“This year, CDK Global is putting more resources into raising the security awareness in the automotive industry through our SecurityFirst campaign. As a technology provider, it’s critical for us to raise awareness and build security protocols into everything we do,” Foote stated.


To follow through on that goal, CDK Global is rolling out a free comprehensive security and awareness training program for auto dealers made up of short 8-10 minute videos on topics such as how to identify malware and phishing attacks.

“More than 90 percent of all data breaches, regardless of industry, start with a phishing attack,” Foote pointed out. “With that statistic as a backdrop, we’re putting people at the center of our company’s investment. We’re working with Wombat Security, a leading security training company, to offer the same malware and phishing training to every CDK customer worldwide for free.”

In addition, the company will provide tips for dealers and consumers throughout the month on its social media accounts, author blogs, speak at the JD Power Automotive conference on connected car cybersecurity, and participate in the Department of Homeland Security’s Twitter chat in a few weeks.

“Our company and culture are changing and we’re seeing our employees embracing security. I really think they see how every individual plays an important role in acting as a human firewall,” Foote said.

Baylor University

Baylor University is a long-time participant in NCAM. In fact, cybersecurity is so important, Jon Allen, assistant vice president & chief information security officer, said that October is “just the time where we can go over and above our normal participation in that space.” The school has a branded security awareness program that goes year round, but ramps up efforts in October with its “BearAware” program.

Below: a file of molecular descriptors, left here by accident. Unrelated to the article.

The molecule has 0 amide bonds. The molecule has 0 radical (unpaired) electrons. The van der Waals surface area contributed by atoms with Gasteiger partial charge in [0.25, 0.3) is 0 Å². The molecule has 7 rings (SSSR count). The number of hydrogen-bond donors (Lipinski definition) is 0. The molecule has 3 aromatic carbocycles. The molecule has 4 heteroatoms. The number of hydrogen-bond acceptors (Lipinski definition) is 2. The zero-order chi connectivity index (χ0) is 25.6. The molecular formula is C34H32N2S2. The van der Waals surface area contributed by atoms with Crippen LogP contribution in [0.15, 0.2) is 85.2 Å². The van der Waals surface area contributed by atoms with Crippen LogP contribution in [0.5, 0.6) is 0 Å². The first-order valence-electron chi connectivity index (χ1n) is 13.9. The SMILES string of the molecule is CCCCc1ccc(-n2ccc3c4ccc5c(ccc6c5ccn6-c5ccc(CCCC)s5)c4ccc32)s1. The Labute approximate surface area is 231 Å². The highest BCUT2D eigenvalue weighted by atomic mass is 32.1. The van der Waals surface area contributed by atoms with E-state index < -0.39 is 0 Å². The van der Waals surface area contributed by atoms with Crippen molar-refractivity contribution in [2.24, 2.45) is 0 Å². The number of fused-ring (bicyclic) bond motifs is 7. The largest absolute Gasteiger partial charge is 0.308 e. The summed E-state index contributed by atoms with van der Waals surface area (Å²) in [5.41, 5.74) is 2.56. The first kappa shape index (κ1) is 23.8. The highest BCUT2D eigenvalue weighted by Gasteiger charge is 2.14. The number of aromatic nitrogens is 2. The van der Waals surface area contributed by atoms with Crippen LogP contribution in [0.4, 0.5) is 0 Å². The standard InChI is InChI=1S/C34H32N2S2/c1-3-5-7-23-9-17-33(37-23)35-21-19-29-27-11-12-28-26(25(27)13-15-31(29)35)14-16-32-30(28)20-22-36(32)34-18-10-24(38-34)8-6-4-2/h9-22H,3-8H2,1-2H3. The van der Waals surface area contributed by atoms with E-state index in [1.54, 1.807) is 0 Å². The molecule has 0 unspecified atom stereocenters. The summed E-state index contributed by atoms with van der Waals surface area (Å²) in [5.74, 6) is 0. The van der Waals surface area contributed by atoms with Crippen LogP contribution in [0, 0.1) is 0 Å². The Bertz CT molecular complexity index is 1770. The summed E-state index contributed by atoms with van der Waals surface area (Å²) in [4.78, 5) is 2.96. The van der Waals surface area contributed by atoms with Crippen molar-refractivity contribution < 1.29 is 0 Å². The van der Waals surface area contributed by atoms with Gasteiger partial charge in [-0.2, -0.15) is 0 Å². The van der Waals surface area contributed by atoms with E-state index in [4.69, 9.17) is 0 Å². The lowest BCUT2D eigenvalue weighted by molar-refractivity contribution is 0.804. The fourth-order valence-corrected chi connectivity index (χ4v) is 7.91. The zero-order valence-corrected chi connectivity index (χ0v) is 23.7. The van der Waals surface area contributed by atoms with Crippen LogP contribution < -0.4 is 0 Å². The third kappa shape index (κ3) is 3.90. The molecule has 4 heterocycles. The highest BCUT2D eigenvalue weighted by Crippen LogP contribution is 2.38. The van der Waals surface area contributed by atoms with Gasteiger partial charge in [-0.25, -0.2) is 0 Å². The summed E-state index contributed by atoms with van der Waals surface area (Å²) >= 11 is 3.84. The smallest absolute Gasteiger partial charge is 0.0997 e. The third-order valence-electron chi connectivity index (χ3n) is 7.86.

“We have giveaways, provide people with the latest cybersecurity updates and conduct training sessions. We have speakers on campus and we try to make sure those sessions are applicable to attendees both professionally and personally,” said Allen. “We’ve found that if people have heightened information security awareness personally, it automatically translates into the workplace.”

The BearAware program brings immediate recognition to the efforts toward better cybersecurity, although Allen did say that the campus community is more aware of security issues than ever, thanks to the number of high-profile breaches recently. Last year, Allen took advantage of NCAM to introduce two-factor authentication to the campus. “With that program, people are becoming more receptive of that particular technology because they realize that passwords are broken. That was something that four or five years ago we would’ve gotten a lot of resistance on, and this past year it wasn’t nearly that big of an issue,” he said.

“That’s where having these events during the month, and having new policies or products launch during the month, people aren’t questioning it as much as they were four years ago – they understand the why.”

Security should be looked at as a journey, not an event. Yet, every journey needs a first step, and for these organizations, NCAM is just the beginning.

Sue Marquette Poremba has been writing about network security since 2008. In addition to her coverage of security issues for IT Business Edge, her security articles have been published at various sites such as Forbes, Midsize Insider and Tom's Guide. You can reach Sue via Twitter: @sueporemba